There was an ultrasound log with each machine which documents the type of ultrasound conducted, reason for the study, presumed diagnosis, and if the ultrasound findings confirmed or changed the presumed diagnosis for the patient. The information included the patient’s initials, age, gender, and date of study. Lastly, the log contained the initials of the physician performing the ultrasound and site of the study. By providing the type of ultrasounds, it allowed the investigators to track the number of the different studies that were conducted and where more or less time should be spent in the future curriculum. By tracking the number of ultrasounds for each supervisor, the investigators could provide additional resources to those who were not as comfortable using the machines. Every 1–2 months, the supervisors brought the ultrasound logs to the monthly educational conferences where they were compiled from all the clinics, copied, and sent back to the primary investigator for review. The primary investigator transferred the information into a spreadsheet and each study was given a de-identified number and the initials of the person who received the study removed.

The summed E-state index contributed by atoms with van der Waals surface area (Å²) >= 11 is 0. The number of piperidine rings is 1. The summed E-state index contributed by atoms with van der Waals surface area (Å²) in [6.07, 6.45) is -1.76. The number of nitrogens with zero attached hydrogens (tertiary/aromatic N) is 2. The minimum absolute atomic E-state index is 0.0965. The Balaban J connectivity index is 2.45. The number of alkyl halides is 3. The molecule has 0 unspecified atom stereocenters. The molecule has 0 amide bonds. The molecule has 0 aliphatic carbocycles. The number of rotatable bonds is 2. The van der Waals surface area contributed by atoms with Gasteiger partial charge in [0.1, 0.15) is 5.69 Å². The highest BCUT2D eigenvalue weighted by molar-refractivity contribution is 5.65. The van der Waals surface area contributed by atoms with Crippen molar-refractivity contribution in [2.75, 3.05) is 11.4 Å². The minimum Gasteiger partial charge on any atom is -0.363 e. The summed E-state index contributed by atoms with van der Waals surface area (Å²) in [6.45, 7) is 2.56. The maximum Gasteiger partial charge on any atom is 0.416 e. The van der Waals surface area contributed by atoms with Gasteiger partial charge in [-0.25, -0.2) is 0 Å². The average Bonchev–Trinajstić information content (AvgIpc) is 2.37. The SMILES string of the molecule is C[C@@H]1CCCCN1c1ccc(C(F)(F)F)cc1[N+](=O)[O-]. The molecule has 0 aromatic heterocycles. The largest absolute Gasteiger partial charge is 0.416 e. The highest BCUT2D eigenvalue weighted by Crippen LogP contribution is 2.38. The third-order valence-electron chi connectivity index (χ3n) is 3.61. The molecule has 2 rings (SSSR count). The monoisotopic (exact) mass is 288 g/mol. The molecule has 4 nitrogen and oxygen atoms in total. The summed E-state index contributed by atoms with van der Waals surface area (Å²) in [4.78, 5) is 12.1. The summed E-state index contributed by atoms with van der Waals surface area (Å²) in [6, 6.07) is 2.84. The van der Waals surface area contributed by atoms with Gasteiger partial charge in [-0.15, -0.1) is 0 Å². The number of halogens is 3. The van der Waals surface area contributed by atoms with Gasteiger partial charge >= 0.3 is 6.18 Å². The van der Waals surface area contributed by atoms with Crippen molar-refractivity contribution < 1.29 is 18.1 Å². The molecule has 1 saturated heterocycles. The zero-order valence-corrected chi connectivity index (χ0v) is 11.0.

De-identified images were loaded onto a Google drive folder for review and feedback. The primary investigator reviewed the images for technique, quality and findings. Feedback was provided at each of the sessions or sooner via email as necessary. The primary investigator was available to review any images urgently if requested for clarification. This educational intervention was reviewed by the University of Louisville Institutional Review Board and deemed to be exempt. In addition, the study was reviewed by CES research committee and received approval to conduct this educational intervention.